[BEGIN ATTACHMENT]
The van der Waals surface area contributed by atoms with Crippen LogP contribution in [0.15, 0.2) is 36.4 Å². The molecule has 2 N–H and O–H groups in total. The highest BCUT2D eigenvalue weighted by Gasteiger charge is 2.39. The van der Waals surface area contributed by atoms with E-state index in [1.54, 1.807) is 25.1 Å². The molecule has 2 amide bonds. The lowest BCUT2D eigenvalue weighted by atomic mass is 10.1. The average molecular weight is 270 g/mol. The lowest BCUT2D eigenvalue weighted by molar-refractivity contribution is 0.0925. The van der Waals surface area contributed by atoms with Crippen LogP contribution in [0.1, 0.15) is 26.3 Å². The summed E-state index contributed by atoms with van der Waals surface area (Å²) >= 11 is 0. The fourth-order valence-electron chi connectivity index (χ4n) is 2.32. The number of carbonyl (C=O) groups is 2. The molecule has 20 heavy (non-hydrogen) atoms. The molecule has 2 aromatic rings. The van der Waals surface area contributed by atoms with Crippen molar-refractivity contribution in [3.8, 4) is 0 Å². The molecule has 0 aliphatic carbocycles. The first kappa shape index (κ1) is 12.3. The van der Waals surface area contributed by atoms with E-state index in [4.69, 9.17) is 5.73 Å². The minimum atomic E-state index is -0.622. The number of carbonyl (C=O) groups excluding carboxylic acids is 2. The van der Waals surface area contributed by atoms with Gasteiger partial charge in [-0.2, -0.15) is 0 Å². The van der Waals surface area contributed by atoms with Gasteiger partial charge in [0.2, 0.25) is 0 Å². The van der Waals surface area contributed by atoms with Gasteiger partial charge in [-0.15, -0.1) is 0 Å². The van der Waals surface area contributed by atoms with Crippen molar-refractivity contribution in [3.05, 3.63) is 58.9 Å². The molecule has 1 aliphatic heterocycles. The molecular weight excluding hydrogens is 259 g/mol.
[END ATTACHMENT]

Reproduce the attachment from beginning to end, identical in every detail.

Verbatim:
The van der Waals surface area contributed by atoms with Crippen LogP contribution in [0.15, 0.2) is 36.4 Å². The molecule has 2 N–H and O–H groups in total. The highest BCUT2D eigenvalue weighted by Gasteiger charge is 2.39. The van der Waals surface area contributed by atoms with E-state index in [1.54, 1.807) is 25.1 Å². The molecule has 2 amide bonds. The lowest BCUT2D eigenvalue weighted by atomic mass is 10.1. The average molecular weight is 270 g/mol. The lowest BCUT2D eigenvalue weighted by molar-refractivity contribution is 0.0925. The van der Waals surface area contributed by atoms with Crippen LogP contribution in [0.1, 0.15) is 26.3 Å². The summed E-state index contributed by atoms with van der Waals surface area (Å²) >= 11 is 0. The fourth-order valence-electron chi connectivity index (χ4n) is 2.32. The number of carbonyl (C=O) groups is 2. The molecule has 20 heavy (non-hydrogen) atoms. The molecule has 2 aromatic rings. The van der Waals surface area contributed by atoms with Crippen molar-refractivity contribution in [3.8, 4) is 0 Å². The molecule has 0 aliphatic carbocycles. The first kappa shape index (κ1) is 12.3. The van der Waals surface area contributed by atoms with E-state index in [4.69, 9.17) is 5.73 Å². The minimum atomic E-state index is -0.622. The number of carbonyl (C=O) groups excluding carboxylic acids is 2. The van der Waals surface area contributed by atoms with Gasteiger partial charge in [-0.2, -0.15) is 0 Å². The van der Waals surface area contributed by atoms with Gasteiger partial charge in [0.2, 0.25) is 0 Å². The van der Waals surface area contributed by atoms with Gasteiger partial charge in [-0.15, -0.1) is 0 Å². The van der Waals surface area contributed by atoms with Crippen molar-refractivity contribution in [3.05, 3.63) is 58.9 Å². The molecule has 1 aliphatic heterocycles. The molecular weight excluding hydrogens is 259 g/mol.